Competition and Regulation in the Postal and Delivery Sector
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Competition and Regulation in the Postal and Delivery Sector

Edited by Michael A. Crew and Paul R. Kleindorfer

orldwide, postal and delivery economics has attracted considerable interest. Numerous questions have arisen, including the role of regulation, funding the Universal Service Obligation, postal reform in Europe, Asia and North America, the future of national postal operators, demand and pricing strategies, and the principles that should govern the introduction of competition. Collected here are responses to these questions in the form of 24 essays written by researchers, practitioners, and senior managers from throughout the world.
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Chapter 21: Are There Economies of Scale in Mail Processing? Getting the Answers from a Large-but-Dirty Sample

Lawrence Fenster, Diane Monaco and Edward S. Pearsall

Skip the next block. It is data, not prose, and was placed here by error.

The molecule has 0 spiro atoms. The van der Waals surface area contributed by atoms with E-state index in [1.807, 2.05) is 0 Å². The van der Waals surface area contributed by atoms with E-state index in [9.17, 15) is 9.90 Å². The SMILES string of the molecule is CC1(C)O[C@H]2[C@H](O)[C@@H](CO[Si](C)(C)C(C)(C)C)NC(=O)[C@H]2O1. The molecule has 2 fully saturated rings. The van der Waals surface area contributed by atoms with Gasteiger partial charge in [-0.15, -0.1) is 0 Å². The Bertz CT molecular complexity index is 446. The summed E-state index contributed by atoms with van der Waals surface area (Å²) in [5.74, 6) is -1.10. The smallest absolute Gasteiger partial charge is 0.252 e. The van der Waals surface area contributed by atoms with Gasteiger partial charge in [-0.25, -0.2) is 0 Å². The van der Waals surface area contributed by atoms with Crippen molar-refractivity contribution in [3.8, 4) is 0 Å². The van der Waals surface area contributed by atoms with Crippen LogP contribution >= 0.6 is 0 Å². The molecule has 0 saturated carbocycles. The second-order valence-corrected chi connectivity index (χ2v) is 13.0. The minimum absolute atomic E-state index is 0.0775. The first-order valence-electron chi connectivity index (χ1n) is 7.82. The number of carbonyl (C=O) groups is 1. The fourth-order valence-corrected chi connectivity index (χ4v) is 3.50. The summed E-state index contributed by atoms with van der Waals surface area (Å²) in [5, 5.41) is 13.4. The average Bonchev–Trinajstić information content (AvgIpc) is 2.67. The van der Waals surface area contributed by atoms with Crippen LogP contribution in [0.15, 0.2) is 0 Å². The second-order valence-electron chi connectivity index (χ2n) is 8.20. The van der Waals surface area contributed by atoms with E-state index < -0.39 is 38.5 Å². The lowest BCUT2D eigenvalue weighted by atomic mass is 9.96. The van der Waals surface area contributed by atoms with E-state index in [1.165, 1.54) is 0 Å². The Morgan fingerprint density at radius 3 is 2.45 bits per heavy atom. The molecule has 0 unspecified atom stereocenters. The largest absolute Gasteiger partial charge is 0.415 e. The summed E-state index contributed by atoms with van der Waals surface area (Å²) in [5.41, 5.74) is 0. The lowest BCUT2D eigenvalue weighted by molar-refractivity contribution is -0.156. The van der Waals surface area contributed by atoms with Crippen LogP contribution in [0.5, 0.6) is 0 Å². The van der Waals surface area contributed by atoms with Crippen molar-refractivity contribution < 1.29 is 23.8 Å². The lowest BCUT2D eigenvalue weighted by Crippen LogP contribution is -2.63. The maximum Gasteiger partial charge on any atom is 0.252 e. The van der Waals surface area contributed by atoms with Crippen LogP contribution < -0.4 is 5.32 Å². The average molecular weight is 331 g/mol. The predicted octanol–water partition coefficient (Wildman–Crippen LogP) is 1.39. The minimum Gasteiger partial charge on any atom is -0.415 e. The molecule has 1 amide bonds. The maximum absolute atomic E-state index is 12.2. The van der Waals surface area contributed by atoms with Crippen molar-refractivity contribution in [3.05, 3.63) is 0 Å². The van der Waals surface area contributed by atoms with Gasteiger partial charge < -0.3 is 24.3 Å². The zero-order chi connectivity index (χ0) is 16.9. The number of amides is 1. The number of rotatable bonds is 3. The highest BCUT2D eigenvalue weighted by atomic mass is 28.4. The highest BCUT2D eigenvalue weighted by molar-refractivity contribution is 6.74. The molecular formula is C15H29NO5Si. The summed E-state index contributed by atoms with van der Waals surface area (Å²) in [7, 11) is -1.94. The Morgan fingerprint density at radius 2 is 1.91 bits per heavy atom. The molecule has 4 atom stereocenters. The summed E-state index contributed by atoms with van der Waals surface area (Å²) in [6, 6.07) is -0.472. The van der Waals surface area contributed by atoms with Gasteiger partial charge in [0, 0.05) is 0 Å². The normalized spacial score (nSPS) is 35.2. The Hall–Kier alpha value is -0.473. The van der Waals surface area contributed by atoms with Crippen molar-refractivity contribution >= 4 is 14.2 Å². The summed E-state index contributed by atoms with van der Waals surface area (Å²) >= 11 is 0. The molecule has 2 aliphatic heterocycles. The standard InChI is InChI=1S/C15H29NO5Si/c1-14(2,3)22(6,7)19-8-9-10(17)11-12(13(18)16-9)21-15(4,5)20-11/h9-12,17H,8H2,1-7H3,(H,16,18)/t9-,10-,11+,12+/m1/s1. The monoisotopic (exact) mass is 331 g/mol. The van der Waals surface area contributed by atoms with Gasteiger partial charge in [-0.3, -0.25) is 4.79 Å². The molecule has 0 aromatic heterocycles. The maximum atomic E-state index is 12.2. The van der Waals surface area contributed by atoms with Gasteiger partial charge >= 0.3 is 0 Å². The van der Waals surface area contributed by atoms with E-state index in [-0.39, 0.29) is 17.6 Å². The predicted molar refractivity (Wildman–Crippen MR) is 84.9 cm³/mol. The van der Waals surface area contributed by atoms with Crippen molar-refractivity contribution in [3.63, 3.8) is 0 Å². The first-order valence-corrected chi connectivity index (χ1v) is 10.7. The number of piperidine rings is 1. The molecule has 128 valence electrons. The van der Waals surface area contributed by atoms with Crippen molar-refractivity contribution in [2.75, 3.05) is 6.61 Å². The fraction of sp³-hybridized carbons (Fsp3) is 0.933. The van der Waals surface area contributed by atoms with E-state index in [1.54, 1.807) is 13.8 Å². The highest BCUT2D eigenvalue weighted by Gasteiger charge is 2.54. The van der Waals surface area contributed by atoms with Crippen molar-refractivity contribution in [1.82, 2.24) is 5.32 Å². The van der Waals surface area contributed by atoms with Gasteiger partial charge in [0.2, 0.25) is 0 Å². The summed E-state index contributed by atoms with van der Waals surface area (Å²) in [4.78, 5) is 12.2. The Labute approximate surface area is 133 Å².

* Lawrence Fenster, Diane Monaco, Edward S. Pearsall and Spyros Xenakis 1. INTRODUCTION In this chapter we present econometric evidence that United States Postal Service (USPS) mail processing plants are mostly operated at levels where the returns to density and scale are decreasing. The evidence is derived from production functions fit as stochastic switching regressions to large panel samples of pieces, work hours, capital usage, delivery points, delivery units and other plant-level information mostly drawn from USPS’s Management Operating Data System (MODS). Decreasing returns were found for production functions defined for every aggregate of pieces handled by shape, for pieces fed in most single automated, mechanical and manual processes, and when piece-handlings were divided into inbound and outbound sub-streams. Samples drawn from MODS are problematic because they exhibit anomalies at frequencies suggesting that they are a dirty mix of good observations and occasional reporting mistakes. Our econometrics employs a Maximum Likelihood (ML) estimator for fitting a two-regime stochastic switching regression model as first proposed by Quandt (1972). The motivation for this approach is that the good observations are generated by the production function, while the bad observations are the result of data collection failures consistent with a different regime. Our estimates indicate that mail processing is primarily an industrial process rather than a network support activity. Returns to scale typically exceed returns to density. This result is anomalous for an activity like transportation that directly supports a distribution network, but it is readily explained for an industrial process as...

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